The Arrhythmia Alliance

Trudie Lobban, Founder and Trustee, Arrhythmia Alliance, Stratford Upon Avon, Warwickshire, UK

Trudie Lobban, Founder and Trustee, Arrhythmia Alliance, Stratford Upon Avon, Warwickshire, UK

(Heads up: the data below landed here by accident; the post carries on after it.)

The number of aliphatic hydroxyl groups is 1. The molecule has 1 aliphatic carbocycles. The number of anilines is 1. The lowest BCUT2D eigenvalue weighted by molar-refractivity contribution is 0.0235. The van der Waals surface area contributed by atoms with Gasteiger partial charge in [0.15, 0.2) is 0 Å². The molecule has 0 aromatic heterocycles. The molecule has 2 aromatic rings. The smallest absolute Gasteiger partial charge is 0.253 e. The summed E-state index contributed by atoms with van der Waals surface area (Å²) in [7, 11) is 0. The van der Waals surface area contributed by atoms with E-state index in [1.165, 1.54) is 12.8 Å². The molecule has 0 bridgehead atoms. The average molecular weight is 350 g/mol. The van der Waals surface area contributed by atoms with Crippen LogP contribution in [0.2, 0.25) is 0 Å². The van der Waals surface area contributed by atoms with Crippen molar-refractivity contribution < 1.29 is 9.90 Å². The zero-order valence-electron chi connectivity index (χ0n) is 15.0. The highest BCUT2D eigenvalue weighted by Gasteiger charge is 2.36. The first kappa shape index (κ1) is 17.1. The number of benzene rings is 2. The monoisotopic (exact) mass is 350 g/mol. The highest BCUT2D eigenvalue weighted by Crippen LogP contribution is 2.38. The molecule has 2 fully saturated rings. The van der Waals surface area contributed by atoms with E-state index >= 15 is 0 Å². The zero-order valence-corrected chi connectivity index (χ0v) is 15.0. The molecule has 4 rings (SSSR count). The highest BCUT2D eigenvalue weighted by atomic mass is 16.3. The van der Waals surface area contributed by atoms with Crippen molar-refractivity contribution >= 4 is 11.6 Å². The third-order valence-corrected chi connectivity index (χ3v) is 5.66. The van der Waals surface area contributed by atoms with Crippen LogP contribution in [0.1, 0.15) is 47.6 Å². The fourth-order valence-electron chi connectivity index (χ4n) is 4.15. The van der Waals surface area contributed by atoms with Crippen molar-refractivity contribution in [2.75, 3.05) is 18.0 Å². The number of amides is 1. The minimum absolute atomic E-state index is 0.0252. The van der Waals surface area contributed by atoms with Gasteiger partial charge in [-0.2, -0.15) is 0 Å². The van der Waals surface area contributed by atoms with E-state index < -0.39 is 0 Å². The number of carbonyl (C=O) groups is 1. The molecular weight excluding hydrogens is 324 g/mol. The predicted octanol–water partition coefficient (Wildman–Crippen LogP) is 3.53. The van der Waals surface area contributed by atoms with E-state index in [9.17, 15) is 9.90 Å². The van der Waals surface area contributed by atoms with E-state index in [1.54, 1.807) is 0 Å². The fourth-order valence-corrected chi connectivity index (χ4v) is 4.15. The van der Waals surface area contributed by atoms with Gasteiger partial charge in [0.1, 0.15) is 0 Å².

Describe the purpose and goals of the Arrhythmia Alliance. When was it formed, and why? The purpose and goals of the Arrhythmia Alliance (A-A) are to provide information, support (24-hour helpline), and signposting (referrals) to all those affected by cardiac arrhythmias. Our overall aim is to raise awareness of cardiac arrhythmias, improve the diagnosis and treatment of cardiac arrhythmias, and enhance the quality of life for people living with cardiac arrhythmias. We also assisted with the implementation of the National Service Framework (NSF) Chapter on Arrhythmias and Sudden Cardiac Death. Our objectives are as follows: To bring together member charities, healthcare professionals, commissioners and their allies; To advance the concerns and needs of all our members to assist the development of the knowledge and skills base of medical professionals and professions allied to medicine; To cultivate multi-centre and multi-disciplinary research to work with others towards the prevention of sudden cardiac death in vulnerable groups; To promote, when appropriate, the value and need for cardiac pacing, implantable defibrillators, catheter ablation, and other treatments for arrhythmias; To prevent misdiagnosis in patients suffering from arrhythmia and transient loss of consciousness; To assess and quantify unmet needs amongst those affected by arrhythmia; and To secure better care, leading to a better quality of life, for individuals with arrhythmia. A-A's ultimate goal is to promote better understanding, diagnosis, treatment and quality of life for individuals with cardiac arrhythmias. Who can join the Arrhythmia Alliance? Approximately how many members are there currently? Anyone who suffers from an arrhythmia, as well as their carers and families, may join A-A. We also accept memberships of other voluntary and charitable organizations whose members have an interest in arrhythmias. All kinds of healthcare professionals involved in the treatment of patients with arrhythmia are welcome to join. In addition, applications are considered from industry organizations that have an interest in the diagnosis and treatment of arrhythmias. What are some of the services provided to Arrhythmia Alliance members? Services provided to members of A-A include a 24-hour telephone support helpline and a wide range of Department of Health (DoH) accredited patient information booklets on different conditions and treatments. We also provide specially prepared care pathways for clinicians and job descriptions for the new role of the arrhythmia care coordinator and arrhythmia nurse. Our comprehensive Web site is constantly updated with relevant information gleaned from around the world, and a monthly e-bulletin is sent to all members. Regular regional meetings are also held for both professionals and patients. In particular, we host an annual congress, which was attended this year by over 800 professionals, patients and industry partners. This provided a platform for all those involved in the early diagnosis and treatment of arrhythmias to network and exchange information. How many people in the UK are affected by heart arrhythmias? Cardiac arrhythmia is the number one killer in the UK, more so than lung cancer, breast cancer and AIDS combined. Cardiac arrhythmias affect more than one million people in the UK, and are consistently a top 10 reason for hospital admissions, using up significant A+E (Accident and Emergency) time and bed days. Describe the Arrhythmia Awareness Week. Does this still take place each year? Arrhythmia Alliance's Awareness Week is an annual event that is designed to raise awareness of arrhythmias and raise funds to support the A-A's aims and objectives. Our supporters held over 165 events around the UK involving cardiologists, doctors, nurses, primary care trusts (PCTs), as well as patients and individuals. Events took place in hospitals, GP surgeries, schools, libraries, shops and other venues within the community. All events were well attended, and feedback demonstrates the need for greater awareness. What medical meetings does the Arrhythmia Alliance take part in? About how many conferences does the Arrhythmia Alliance participate in or host each year? The A-A takes part in numerous medical meetings, including those from the Heart Rhythm Society, the UK Heart Rhythm Congress, the British Cardiac Society, and many other national and international meetings throughout the world. What are some of the ways in which the Arrhythmia Alliance helps benefit patients? What educational information can patients find about their arrhythmia on your website? The benefits of membership to the A-A are many. The A-A, through its support helpline and online inquiry service, provides information and advice on all kinds of arrhythmias. Our DoH leaflets on different conditions and treatments are available by post and are also downloadable from our Web site. We offer sympathy and support, and are sometimes able to signpost sufferers to their nearest specialist consultant where available. Information is also provided on the National Service Framework for Arrhythmia and Sudden Cardiac Death, which was introduced in 2005. This outlines the standard of treatment that patients should expect from their PCT. The arrhythmia conditions covered in our literature include atrial fibrillation, bradycardia, tachycardia, sudden cardiac arrest, reflex anoxic seizures, syncope, vasovagal syncope and supraventricular tachycardia. Treatments and procedures covered in our booklets include catheter ablation, tilt testing, ICD/CRT devices, pacemakers, and electrophysiological studies. In the Arrhythmia Alliance's heart rhythm booklet, it is noted that the UK has only 65 heart rhythm specialists (about 1 per million of the UK population), and only 30 heart rhythm nurses. Is this still an accurate number? How has this affected patient care? What is being done to increase medical staffing? Currently there are only 64 electrophysiologists, hence we lag behind western Europe and the US in providing adequate services to the one million arrhythmia sufferers and their carers. However, we are working closely with the Department of Health to help grow the arrhythmia work force. What are the Arrhythmia Alliance's goals for the future? A-A's goals for the future include increasing awareness, improving services, and reducing the number of sudden cardiac deaths and misdiagnoses of epilepsy (30% and 39% of children are misdiagnosed with epilepsy when they in fact have an underlying and potentially fatal cardiac arrhythmia). In addition, there are 100,000 sudden cardiac deaths per year in the UK 80% of which could be avoided if diagnosed and treated accordingly. In five years we wish everyone to understand the word arrhythmia, and be able to identify and receive appropriate treatment, which in turn will restore the patient back to a person who leads an active life and gives back to society rather than being a drain on healthcare. Why is it important for medical professionals who work in the treatment of heart rhythm disorders to get involved with the Arrhythmia Alliance? By working together we can speak with a louder voice and achieve greater things. We have already changed government policy and held the first UK Heart Rhythm Congress, where only 150 delegates were expected but over 800 attended (internationally). For more information, please visit: www.aaaw.org.uk www.ukheartrhythm.org.uk www.arrhythmiaalliance.org.uk